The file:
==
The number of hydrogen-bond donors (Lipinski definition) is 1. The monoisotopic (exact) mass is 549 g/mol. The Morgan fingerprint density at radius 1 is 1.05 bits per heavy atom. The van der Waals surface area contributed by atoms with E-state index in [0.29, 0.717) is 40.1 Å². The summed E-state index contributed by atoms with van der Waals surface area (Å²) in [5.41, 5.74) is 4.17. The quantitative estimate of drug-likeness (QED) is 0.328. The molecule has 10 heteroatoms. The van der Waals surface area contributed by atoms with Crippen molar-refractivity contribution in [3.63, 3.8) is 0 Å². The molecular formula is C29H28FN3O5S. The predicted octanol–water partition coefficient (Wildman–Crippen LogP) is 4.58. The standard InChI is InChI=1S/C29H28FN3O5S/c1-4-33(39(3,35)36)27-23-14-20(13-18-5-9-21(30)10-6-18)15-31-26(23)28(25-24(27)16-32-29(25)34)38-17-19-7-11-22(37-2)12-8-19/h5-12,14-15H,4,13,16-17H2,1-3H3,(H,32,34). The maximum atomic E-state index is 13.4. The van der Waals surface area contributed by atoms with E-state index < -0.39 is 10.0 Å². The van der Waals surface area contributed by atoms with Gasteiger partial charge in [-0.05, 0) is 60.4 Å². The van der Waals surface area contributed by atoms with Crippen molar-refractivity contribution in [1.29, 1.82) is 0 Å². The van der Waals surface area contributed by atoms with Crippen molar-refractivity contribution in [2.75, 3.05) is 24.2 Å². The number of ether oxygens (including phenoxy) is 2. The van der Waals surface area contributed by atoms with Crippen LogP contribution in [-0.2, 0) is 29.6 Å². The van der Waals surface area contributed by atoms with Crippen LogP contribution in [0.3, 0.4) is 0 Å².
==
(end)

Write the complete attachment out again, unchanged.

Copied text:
The number of hydrogen-bond donors (Lipinski definition) is 1. The monoisotopic (exact) mass is 549 g/mol. The Morgan fingerprint density at radius 1 is 1.05 bits per heavy atom. The van der Waals surface area contributed by atoms with E-state index in [0.29, 0.717) is 40.1 Å². The summed E-state index contributed by atoms with van der Waals surface area (Å²) in [5.41, 5.74) is 4.17. The quantitative estimate of drug-likeness (QED) is 0.328. The molecule has 10 heteroatoms. The van der Waals surface area contributed by atoms with Crippen molar-refractivity contribution in [3.63, 3.8) is 0 Å². The molecular formula is C29H28FN3O5S. The predicted octanol–water partition coefficient (Wildman–Crippen LogP) is 4.58. The standard InChI is InChI=1S/C29H28FN3O5S/c1-4-33(39(3,35)36)27-23-14-20(13-18-5-9-21(30)10-6-18)15-31-26(23)28(25-24(27)16-32-29(25)34)38-17-19-7-11-22(37-2)12-8-19/h5-12,14-15H,4,13,16-17H2,1-3H3,(H,32,34). The maximum atomic E-state index is 13.4. The van der Waals surface area contributed by atoms with E-state index < -0.39 is 10.0 Å². The van der Waals surface area contributed by atoms with Gasteiger partial charge in [-0.05, 0) is 60.4 Å². The van der Waals surface area contributed by atoms with Crippen molar-refractivity contribution in [1.29, 1.82) is 0 Å². The van der Waals surface area contributed by atoms with Crippen molar-refractivity contribution in [2.75, 3.05) is 24.2 Å². The number of ether oxygens (including phenoxy) is 2. The van der Waals surface area contributed by atoms with Crippen LogP contribution in [-0.2, 0) is 29.6 Å². The van der Waals surface area contributed by atoms with Crippen LogP contribution in [0.3, 0.4) is 0 Å².